Chicago's new Ventra card.
Chicago is having a rather difficult time rolling out its new Ventra fare payment system. Ventra is meant to replace its earlier Chicago Card. This is not going well.
I myself got a Ventra card to replace my Chicago Card.
One of the problems with giving your contactless fare card MasterCard debit card functionality is that it makes the activation process much more complicated. This is for understandable fraud prevention reasons.
As a result, however, the activation process is significantly more difficult than registering a new credit card. This is the case even if you never decide to active the debit card functionality at all.
Here's what I had to do:
Some weeks ago, I got email saying I needed to update my Chicago Card information before they could send me a Ventra card to replace my Chicago Card. I logged in to the Chicago Card site, verified all my information was correct, and waited.
Apparently this was not enough, because nothing happened. I checked online again and came to the conclusion that I actually needed to save a change in my information on the Chicago Card site before it would count as having being updated. I added something--all my information was still correct, so it's not like there was anything useful to change--and sure enough I soon got email confirmation that my new Ventra card was on its way.
That email confirmation included an automatically generated userid/password combination which I needed to use to log in to the new Ventra site. Once I logged in, I would need to create a four-digit account access code, distinct from the password.
What the email confirmation did not mention is that I would also need to create a security question and answer, as well as give my date of birth, or the Ventra site would not let me proceed. Not a big deal, but not documented in email.
I waited for my Ventra card to arrive, which it did within a few days.
In the meantime, I received more email from Ventra with instructions on how to activate the card once I got it. First, it reminded me to log into the site and set up my access code. Then, I would need to go through a procedure reminiscent of activating a credit card: I would need to call the toll-free number on the sticker on the card. It would prompt me for the card number (a standard sixteen-digit MasterCard number), the expiration date (I note that the system did not, in fact, ask me for that), and the account access code I set up earlier.
This went through without a glitch, and my account in the website updated as I was on the phone, which was reassuring and pretty efficient.
I then changed my userid and password on the Ventra site to something I created, which is a detail Ventra does not mention but which I recommend if for no other reason than ease of memory. Also, the temporary password they give is pretty insecure. In fact, it doesn't meet the site's own criteria for a new password.
This is a rather elaborate procedure to set up a transit farecard.
I am never going to set up the MasterCard debit facility on this card, not only because I have a bank account and a credit card, but because the fee structure is annoying (pdf). To be fair, it's probably not any worse than most standalone debit cards. But I'm not the intended market for the debit card: all I want is a farecard. So none of the above complexity is a direct part of setting up the debit card account, although I'm sure some of it exists so that the debit card functionality can exist.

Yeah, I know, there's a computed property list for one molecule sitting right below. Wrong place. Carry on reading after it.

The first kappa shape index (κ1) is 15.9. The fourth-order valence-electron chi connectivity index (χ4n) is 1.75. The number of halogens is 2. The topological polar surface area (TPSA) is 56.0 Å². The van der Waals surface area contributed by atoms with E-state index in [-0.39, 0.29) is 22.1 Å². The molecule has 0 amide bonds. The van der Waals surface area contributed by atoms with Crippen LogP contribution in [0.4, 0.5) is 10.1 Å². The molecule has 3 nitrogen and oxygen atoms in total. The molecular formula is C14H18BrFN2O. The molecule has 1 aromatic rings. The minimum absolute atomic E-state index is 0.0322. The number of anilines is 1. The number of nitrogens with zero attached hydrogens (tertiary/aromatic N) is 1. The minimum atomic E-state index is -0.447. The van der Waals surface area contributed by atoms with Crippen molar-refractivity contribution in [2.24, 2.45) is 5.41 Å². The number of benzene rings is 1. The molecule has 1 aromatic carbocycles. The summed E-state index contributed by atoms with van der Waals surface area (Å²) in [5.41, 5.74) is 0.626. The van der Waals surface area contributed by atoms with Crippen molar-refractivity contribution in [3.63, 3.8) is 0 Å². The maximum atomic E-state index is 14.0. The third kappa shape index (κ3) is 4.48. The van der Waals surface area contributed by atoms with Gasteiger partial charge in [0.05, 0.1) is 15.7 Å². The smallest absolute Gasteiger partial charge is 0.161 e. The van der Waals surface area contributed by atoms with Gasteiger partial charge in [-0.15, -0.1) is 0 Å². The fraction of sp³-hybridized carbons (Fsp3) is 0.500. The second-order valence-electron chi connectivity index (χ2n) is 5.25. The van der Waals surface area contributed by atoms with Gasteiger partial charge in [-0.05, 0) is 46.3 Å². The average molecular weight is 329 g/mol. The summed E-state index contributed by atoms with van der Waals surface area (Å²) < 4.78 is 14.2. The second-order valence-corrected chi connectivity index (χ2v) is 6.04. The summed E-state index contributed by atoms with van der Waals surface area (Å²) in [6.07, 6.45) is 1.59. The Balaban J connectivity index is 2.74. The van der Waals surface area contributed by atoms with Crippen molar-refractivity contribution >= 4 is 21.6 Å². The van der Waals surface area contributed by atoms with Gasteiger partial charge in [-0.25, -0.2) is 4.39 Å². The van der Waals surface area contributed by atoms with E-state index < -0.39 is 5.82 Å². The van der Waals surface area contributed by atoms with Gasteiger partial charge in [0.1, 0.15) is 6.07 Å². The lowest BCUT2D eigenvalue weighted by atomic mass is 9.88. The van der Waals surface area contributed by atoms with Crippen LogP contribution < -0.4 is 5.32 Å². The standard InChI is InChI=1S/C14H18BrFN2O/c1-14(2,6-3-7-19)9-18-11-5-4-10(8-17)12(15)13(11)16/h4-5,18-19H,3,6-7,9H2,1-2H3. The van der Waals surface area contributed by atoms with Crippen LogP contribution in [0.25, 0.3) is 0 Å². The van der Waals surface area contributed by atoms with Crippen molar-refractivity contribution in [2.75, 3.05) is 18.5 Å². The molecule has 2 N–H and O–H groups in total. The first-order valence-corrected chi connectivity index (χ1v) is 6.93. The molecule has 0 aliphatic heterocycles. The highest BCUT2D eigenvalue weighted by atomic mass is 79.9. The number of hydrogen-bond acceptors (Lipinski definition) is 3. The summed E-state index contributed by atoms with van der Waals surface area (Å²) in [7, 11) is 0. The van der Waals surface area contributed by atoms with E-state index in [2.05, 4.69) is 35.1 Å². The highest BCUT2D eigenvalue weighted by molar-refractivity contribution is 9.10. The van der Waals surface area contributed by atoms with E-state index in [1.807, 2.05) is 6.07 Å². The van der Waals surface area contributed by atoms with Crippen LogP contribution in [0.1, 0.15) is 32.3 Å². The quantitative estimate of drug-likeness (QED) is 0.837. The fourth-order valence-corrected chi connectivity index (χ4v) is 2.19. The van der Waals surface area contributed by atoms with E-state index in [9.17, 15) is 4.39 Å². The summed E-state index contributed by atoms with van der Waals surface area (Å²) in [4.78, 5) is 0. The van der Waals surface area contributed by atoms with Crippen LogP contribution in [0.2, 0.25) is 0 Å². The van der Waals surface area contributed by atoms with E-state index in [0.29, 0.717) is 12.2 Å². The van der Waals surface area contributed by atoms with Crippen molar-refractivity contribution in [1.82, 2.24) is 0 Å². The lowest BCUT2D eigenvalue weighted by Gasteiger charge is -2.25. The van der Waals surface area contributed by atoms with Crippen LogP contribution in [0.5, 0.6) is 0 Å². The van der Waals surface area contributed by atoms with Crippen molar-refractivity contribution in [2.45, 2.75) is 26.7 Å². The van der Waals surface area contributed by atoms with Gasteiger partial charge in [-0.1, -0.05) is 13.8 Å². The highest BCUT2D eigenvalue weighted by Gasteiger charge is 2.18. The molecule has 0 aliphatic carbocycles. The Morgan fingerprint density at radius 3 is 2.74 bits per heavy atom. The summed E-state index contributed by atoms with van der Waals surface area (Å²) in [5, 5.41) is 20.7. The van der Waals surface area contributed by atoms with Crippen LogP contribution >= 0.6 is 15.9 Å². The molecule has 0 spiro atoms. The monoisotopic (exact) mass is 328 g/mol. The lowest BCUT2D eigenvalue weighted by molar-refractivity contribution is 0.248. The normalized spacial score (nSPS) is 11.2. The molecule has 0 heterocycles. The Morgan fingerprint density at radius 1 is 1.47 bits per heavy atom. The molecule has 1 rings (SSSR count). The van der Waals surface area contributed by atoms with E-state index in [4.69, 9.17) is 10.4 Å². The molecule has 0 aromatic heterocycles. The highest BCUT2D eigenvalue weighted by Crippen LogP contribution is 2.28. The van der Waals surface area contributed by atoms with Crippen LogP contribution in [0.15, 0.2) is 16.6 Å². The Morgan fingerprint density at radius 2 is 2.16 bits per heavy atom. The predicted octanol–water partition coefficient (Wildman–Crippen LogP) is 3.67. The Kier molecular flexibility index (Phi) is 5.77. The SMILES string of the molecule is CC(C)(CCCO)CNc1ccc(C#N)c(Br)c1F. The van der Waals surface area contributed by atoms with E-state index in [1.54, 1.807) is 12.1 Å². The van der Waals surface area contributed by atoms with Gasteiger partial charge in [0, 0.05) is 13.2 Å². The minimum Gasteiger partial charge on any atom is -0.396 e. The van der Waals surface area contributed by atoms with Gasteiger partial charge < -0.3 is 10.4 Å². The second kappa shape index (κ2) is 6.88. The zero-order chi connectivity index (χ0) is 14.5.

I am an experienced Internet user with some understanding of security issues, and a transit geek who has proved in the past to be very willing to jump through elaborate hoops to get a transit farecard. I had little trouble with the process, which I completed without ever speaking to a human. But even I thought this process was a bit much just to get a transit farecard.
I don't have to imagine how this process has been received by other users, because it's been reported in the press.
From a story in today's Chicago Tribune:
CTA fare options that expired this week are back in place until the company that is being paid almost a half-billion dollars to manage the implementation of the new Ventra system fixes problems that have left thousands of customers frustrated, the president of the CTA said Wednesday.Yes, the operator is Cubic Transportation Systems. Yes, the CTA did pay $454 million for the new system.
The transit agency made the abrupt, if temporary, reversal in response to angry riders who this week overwhelmed a Ventra hotline in an effort to activate their new cards and in some cases have demanded their old, time-tested fare-payment choices back.
So until further notice, sales of magnetic stripe transit cards will continue at rail stations, and Chicago Card customers will be allowed to add value to their cards. But CTA President Forrest Claypool said Wednesday he is determined to stick to a Dec. 15 deadline to stop accepting the old fare cards on trains and buses.
"The security procedures, in retrospect, were a little too complicated with the access codes," Claypool said.
"That's why we are getting the confusion and that's why we got so many calls to the customer support system, which had insufficient numbers of operators," Claypool said after a CTA board meeting in which the issues with Ventra were not raised.
In response to questions on the issue, Cubic spokeswoman Kim Gregory responded: "Our policy with the CTA is to not answer media questions and refer them to the agency."